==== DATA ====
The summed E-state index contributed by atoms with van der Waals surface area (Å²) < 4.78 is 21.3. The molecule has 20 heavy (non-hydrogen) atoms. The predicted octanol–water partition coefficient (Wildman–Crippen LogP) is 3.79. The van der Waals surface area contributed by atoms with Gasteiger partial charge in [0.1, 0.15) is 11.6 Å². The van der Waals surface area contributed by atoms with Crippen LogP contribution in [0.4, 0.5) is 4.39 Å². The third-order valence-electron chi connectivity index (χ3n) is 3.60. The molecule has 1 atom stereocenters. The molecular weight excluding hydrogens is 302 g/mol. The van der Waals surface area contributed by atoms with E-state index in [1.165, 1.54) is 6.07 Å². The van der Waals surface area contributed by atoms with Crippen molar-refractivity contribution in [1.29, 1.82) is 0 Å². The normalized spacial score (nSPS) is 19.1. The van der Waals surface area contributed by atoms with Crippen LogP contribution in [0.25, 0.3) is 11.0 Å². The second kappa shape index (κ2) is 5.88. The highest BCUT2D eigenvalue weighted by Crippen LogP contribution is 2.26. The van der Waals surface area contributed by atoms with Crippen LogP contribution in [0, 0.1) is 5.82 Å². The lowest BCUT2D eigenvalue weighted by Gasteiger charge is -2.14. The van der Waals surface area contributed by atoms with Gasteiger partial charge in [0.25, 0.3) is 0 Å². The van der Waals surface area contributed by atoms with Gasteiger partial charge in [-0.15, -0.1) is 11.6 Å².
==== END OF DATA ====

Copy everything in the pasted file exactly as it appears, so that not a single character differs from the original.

The summed E-state index contributed by atoms with van der Waals surface area (Å²) < 4.78 is 21.3. The molecule has 20 heavy (non-hydrogen) atoms. The predicted octanol–water partition coefficient (Wildman–Crippen LogP) is 3.79. The van der Waals surface area contributed by atoms with Gasteiger partial charge in [0.1, 0.15) is 11.6 Å². The van der Waals surface area contributed by atoms with Crippen LogP contribution in [0.4, 0.5) is 4.39 Å². The third-order valence-electron chi connectivity index (χ3n) is 3.60. The molecule has 1 atom stereocenters. The molecular weight excluding hydrogens is 302 g/mol. The van der Waals surface area contributed by atoms with E-state index in [1.165, 1.54) is 6.07 Å². The van der Waals surface area contributed by atoms with Crippen molar-refractivity contribution in [1.29, 1.82) is 0 Å². The normalized spacial score (nSPS) is 19.1. The van der Waals surface area contributed by atoms with Crippen LogP contribution in [0.25, 0.3) is 11.0 Å². The second kappa shape index (κ2) is 5.88. The highest BCUT2D eigenvalue weighted by Crippen LogP contribution is 2.26. The van der Waals surface area contributed by atoms with Crippen LogP contribution in [0, 0.1) is 5.82 Å². The lowest BCUT2D eigenvalue weighted by Gasteiger charge is -2.14. The van der Waals surface area contributed by atoms with Gasteiger partial charge in [0.25, 0.3) is 0 Å². The van der Waals surface area contributed by atoms with Gasteiger partial charge in [-0.15, -0.1) is 11.6 Å².